Dear John/Would you change your high school will?Published 3:38pm Thursday, August 30, 2012
Would you change your last will and testament written in high school?
— Teri Frantz
Summer is class reunion time, and, no, I would not change mine. I changed with maturity.
Teri wondered if members of old classes would change their last will and testament 10 years after graduation. Twenty-five? Fifty?
It took me three days to find mine in the 1975 Guys, Gals and Gags, directed by Texan Phil Butler. The first two pages contain an elegantly written reflection by a future creative writing teacher that concludes: “In caps and gowns we sit … paying no attention to the principal’s stale speech as he says how wonderful a class we were … last glimpses of people most of us will forget within a few years, or remember only the bad things about them. We attempt to act sophisticated, slapping our trembling hands and smiling over the nervous cries of our hearts. Our heads, resembling question marks, look at each other, at best friends, acquaintances, rivals, and we cry inside. Someday students will be saying, ‘That was such a long time ago.’
My will stands as a snapshot of that quaint, musically horrible, point in time when the Captain and Tennille promised “Love Will Keep Us Together” and we looked like Cassopolis Rangers in our blue caps and gowns.
Mine, I know this will come as a shock, is kind of snarky and about as accessible as Steely Dan lyrics. I bequeathed to the late Mr. Freeman “my ability to use big words and spell them right, too,” but my arrogance pales in comparison to some of my classmates swaggering with teenage indestructability unleavened by time.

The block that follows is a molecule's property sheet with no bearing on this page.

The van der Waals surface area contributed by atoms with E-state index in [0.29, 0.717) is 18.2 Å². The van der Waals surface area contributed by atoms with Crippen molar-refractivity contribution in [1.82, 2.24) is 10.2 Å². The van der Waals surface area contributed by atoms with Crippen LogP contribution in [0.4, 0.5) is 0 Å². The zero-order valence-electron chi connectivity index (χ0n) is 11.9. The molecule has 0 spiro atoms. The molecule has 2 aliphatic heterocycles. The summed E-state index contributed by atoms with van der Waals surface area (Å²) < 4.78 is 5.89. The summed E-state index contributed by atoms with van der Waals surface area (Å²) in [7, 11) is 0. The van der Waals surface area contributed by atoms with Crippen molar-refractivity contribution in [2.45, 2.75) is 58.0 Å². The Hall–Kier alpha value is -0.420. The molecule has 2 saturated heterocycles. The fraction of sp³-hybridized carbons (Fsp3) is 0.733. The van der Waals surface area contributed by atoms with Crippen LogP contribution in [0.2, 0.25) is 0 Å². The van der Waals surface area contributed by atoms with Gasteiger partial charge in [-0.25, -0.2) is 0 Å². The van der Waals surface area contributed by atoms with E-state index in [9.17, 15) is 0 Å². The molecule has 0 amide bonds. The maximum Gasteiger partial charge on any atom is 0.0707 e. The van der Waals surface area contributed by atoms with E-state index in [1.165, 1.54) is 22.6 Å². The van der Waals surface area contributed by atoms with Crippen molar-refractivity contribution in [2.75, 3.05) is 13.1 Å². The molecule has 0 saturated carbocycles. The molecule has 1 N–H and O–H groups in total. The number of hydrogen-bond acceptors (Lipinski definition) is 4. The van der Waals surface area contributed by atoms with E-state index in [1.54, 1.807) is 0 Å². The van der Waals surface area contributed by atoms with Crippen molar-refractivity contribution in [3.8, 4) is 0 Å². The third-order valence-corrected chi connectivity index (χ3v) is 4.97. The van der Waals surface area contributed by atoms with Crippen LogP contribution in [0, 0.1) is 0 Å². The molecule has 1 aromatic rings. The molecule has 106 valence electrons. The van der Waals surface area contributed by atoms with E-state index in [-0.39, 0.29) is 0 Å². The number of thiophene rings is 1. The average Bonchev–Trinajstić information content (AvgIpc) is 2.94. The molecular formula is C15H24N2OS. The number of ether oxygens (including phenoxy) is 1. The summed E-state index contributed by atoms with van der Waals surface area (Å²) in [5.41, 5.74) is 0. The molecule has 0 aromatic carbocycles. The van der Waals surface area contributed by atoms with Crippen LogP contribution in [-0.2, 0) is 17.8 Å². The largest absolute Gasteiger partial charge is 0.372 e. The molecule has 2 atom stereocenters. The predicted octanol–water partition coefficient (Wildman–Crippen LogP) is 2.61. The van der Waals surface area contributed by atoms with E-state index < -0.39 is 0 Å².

Most read like “Dazed and Confused,” the 1993 film written and directed by Richard Linklater. It follows various cliques of teenagers during the last day of school in the summer of 1976 with an ensemble cast that launched Ben Affleck, Parker Posey, Adam Goldberg, Matthew McConaughey, Milla Jovovich, Cole Hauser and Joey Lauren Adams. So, too, the DUHS Class of ’75 survived that universal endurance test, high school, and went on to better things.
Meanwhile, Greg Clary, who left DUHS and served as a journalist in New York, while home for the ’72 reunion, pitched a “Come Home to Dowagiac” idea for the last weekend in July, seeing if there would be interest in turning it into an annual event.
People are pretty polarized by class reunions.
I’ve never missed a reunion, but there are always those who travel hundreds of miles while many who live in town skip reminiscing because they see whoever they want on a regular basis.
What do you think, Dowagiac?
Would you change your will? Send me your thoughts on class reunions at email@example.com.
Tags: Dear John